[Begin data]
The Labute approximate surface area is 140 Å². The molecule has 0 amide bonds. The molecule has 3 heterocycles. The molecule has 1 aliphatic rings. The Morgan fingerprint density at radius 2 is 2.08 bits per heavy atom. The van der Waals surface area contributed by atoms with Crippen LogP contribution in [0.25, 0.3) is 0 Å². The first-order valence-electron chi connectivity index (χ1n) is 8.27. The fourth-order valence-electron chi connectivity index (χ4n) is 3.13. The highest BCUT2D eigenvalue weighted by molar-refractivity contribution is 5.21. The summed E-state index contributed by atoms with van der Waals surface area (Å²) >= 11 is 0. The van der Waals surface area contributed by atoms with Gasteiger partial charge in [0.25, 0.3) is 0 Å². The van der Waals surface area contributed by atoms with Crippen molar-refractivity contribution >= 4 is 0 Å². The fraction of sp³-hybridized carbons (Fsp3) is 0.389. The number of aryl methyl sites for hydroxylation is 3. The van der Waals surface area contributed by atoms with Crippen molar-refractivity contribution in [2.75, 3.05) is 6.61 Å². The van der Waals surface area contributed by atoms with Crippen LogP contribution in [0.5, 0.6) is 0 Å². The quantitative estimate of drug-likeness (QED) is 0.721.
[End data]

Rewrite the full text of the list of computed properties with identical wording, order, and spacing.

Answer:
The Labute approximate surface area is 140 Å². The molecule has 0 amide bonds. The molecule has 3 heterocycles. The molecule has 1 aliphatic rings. The Morgan fingerprint density at radius 2 is 2.08 bits per heavy atom. The van der Waals surface area contributed by atoms with Crippen LogP contribution in [0.25, 0.3) is 0 Å². The first-order valence-electron chi connectivity index (χ1n) is 8.27. The fourth-order valence-electron chi connectivity index (χ4n) is 3.13. The highest BCUT2D eigenvalue weighted by molar-refractivity contribution is 5.21. The summed E-state index contributed by atoms with van der Waals surface area (Å²) >= 11 is 0. The van der Waals surface area contributed by atoms with Gasteiger partial charge in [0.25, 0.3) is 0 Å². The van der Waals surface area contributed by atoms with Crippen molar-refractivity contribution >= 4 is 0 Å². The fraction of sp³-hybridized carbons (Fsp3) is 0.389. The number of aryl methyl sites for hydroxylation is 3. The van der Waals surface area contributed by atoms with Crippen molar-refractivity contribution in [2.75, 3.05) is 6.61 Å². The van der Waals surface area contributed by atoms with Crippen LogP contribution in [0.5, 0.6) is 0 Å². The quantitative estimate of drug-likeness (QED) is 0.721.